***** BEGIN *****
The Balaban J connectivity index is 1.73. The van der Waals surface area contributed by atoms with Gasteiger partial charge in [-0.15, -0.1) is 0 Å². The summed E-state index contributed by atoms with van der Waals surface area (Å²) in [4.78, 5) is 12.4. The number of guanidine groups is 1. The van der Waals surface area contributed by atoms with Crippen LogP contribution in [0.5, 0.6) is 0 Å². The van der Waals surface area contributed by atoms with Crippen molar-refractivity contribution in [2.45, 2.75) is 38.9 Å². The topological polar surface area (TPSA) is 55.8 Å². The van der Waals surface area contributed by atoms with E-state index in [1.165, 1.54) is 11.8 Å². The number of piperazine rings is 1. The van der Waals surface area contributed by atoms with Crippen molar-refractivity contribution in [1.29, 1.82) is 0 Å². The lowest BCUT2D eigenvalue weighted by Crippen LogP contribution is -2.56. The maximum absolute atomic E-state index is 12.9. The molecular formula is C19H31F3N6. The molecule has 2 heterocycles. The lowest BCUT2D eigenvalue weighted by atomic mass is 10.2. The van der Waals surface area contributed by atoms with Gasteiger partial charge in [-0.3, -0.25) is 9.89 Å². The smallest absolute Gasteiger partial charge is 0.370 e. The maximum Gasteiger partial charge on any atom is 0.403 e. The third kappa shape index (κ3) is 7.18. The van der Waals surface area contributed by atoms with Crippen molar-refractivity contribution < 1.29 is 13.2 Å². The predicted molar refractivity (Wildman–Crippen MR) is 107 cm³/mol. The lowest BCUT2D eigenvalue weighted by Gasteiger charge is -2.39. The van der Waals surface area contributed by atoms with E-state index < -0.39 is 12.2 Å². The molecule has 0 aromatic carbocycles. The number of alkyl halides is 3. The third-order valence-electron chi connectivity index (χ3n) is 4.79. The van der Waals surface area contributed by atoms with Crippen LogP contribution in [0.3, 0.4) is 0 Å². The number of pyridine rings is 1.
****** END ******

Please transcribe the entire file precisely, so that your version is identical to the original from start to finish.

The Balaban J connectivity index is 1.73. The van der Waals surface area contributed by atoms with Gasteiger partial charge in [-0.15, -0.1) is 0 Å². The summed E-state index contributed by atoms with van der Waals surface area (Å²) in [4.78, 5) is 12.4. The number of guanidine groups is 1. The van der Waals surface area contributed by atoms with Crippen LogP contribution in [0.5, 0.6) is 0 Å². The van der Waals surface area contributed by atoms with Crippen molar-refractivity contribution in [2.45, 2.75) is 38.9 Å². The topological polar surface area (TPSA) is 55.8 Å². The van der Waals surface area contributed by atoms with E-state index in [1.165, 1.54) is 11.8 Å². The number of piperazine rings is 1. The van der Waals surface area contributed by atoms with Crippen molar-refractivity contribution in [1.29, 1.82) is 0 Å². The lowest BCUT2D eigenvalue weighted by Crippen LogP contribution is -2.56. The maximum absolute atomic E-state index is 12.9. The molecular formula is C19H31F3N6. The molecule has 2 heterocycles. The lowest BCUT2D eigenvalue weighted by atomic mass is 10.2. The van der Waals surface area contributed by atoms with Gasteiger partial charge in [-0.3, -0.25) is 9.89 Å². The smallest absolute Gasteiger partial charge is 0.370 e. The maximum Gasteiger partial charge on any atom is 0.403 e. The third kappa shape index (κ3) is 7.18. The van der Waals surface area contributed by atoms with Crippen molar-refractivity contribution < 1.29 is 13.2 Å². The predicted molar refractivity (Wildman–Crippen MR) is 107 cm³/mol. The lowest BCUT2D eigenvalue weighted by Gasteiger charge is -2.39. The van der Waals surface area contributed by atoms with E-state index < -0.39 is 12.2 Å². The molecule has 0 aromatic carbocycles. The number of alkyl halides is 3. The third-order valence-electron chi connectivity index (χ3n) is 4.79. The van der Waals surface area contributed by atoms with Crippen LogP contribution in [0.3, 0.4) is 0 Å². The number of pyridine rings is 1.